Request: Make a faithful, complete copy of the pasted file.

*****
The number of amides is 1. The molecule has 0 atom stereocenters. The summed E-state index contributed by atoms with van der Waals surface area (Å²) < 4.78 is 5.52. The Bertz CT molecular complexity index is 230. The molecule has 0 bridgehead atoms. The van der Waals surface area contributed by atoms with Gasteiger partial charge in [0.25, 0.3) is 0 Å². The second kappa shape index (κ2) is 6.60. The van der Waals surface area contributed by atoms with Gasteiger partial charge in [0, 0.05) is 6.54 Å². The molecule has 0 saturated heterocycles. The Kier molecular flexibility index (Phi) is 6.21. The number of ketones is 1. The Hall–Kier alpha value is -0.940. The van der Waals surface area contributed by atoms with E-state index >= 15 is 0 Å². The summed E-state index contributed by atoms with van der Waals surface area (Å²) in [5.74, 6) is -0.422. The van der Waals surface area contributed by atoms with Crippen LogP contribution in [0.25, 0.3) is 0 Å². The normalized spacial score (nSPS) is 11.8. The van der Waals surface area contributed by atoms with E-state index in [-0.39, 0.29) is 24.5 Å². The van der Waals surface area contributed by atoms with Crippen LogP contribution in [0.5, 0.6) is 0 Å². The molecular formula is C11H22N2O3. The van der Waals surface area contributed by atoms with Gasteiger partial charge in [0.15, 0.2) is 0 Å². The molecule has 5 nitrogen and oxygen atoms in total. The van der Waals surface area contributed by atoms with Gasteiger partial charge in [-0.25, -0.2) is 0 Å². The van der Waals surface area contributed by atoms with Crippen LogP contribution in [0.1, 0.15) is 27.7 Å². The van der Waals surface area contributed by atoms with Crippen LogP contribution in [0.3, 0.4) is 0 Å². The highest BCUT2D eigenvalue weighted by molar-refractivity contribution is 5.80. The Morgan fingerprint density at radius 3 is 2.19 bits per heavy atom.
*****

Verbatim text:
The number of amides is 1. The molecule has 0 atom stereocenters. The summed E-state index contributed by atoms with van der Waals surface area (Å²) < 4.78 is 5.52. The Bertz CT molecular complexity index is 230. The molecule has 0 bridgehead atoms. The van der Waals surface area contributed by atoms with Gasteiger partial charge in [0.25, 0.3) is 0 Å². The second kappa shape index (κ2) is 6.60. The van der Waals surface area contributed by atoms with Gasteiger partial charge in [0, 0.05) is 6.54 Å². The molecule has 0 saturated heterocycles. The Kier molecular flexibility index (Phi) is 6.21. The number of ketones is 1. The Hall–Kier alpha value is -0.940. The van der Waals surface area contributed by atoms with E-state index >= 15 is 0 Å². The summed E-state index contributed by atoms with van der Waals surface area (Å²) in [5.74, 6) is -0.422. The van der Waals surface area contributed by atoms with Crippen LogP contribution in [0.25, 0.3) is 0 Å². The normalized spacial score (nSPS) is 11.8. The van der Waals surface area contributed by atoms with E-state index in [-0.39, 0.29) is 24.5 Å². The van der Waals surface area contributed by atoms with Crippen LogP contribution in [0.5, 0.6) is 0 Å². The molecular formula is C11H22N2O3. The van der Waals surface area contributed by atoms with Gasteiger partial charge in [0.15, 0.2) is 0 Å². The molecule has 5 nitrogen and oxygen atoms in total. The van der Waals surface area contributed by atoms with Gasteiger partial charge in [-0.25, -0.2) is 0 Å². The van der Waals surface area contributed by atoms with Crippen LogP contribution in [0.1, 0.15) is 27.7 Å². The van der Waals surface area contributed by atoms with Crippen LogP contribution in [0.3, 0.4) is 0 Å². The highest BCUT2D eigenvalue weighted by molar-refractivity contribution is 5.80. The Morgan fingerprint density at radius 3 is 2.19 bits per heavy atom.